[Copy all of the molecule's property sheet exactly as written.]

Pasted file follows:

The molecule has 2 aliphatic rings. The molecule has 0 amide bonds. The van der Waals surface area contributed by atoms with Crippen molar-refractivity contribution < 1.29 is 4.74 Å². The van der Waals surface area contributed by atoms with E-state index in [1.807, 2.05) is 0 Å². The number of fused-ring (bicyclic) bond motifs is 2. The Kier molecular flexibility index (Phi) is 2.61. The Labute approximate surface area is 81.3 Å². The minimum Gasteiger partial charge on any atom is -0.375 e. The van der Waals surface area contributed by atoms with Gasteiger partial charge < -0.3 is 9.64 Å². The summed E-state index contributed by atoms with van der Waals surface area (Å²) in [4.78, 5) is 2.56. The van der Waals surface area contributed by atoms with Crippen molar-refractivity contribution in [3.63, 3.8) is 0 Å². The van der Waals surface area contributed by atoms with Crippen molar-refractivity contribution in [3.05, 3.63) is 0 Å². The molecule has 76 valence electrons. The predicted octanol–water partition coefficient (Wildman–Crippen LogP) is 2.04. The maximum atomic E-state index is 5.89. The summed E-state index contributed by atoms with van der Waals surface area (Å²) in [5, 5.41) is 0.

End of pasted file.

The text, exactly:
The molecule has 2 aliphatic rings. The molecule has 0 amide bonds. The van der Waals surface area contributed by atoms with Crippen molar-refractivity contribution < 1.29 is 4.74 Å². The van der Waals surface area contributed by atoms with E-state index in [1.807, 2.05) is 0 Å². The number of fused-ring (bicyclic) bond motifs is 2. The Kier molecular flexibility index (Phi) is 2.61. The Labute approximate surface area is 81.3 Å². The minimum Gasteiger partial charge on any atom is -0.375 e. The van der Waals surface area contributed by atoms with Gasteiger partial charge < -0.3 is 9.64 Å². The summed E-state index contributed by atoms with van der Waals surface area (Å²) in [4.78, 5) is 2.56. The van der Waals surface area contributed by atoms with Crippen molar-refractivity contribution in [3.63, 3.8) is 0 Å². The van der Waals surface area contributed by atoms with Crippen molar-refractivity contribution in [3.05, 3.63) is 0 Å². The molecule has 76 valence electrons. The predicted octanol–water partition coefficient (Wildman–Crippen LogP) is 2.04. The maximum atomic E-state index is 5.89. The summed E-state index contributed by atoms with van der Waals surface area (Å²) in [5, 5.41) is 0.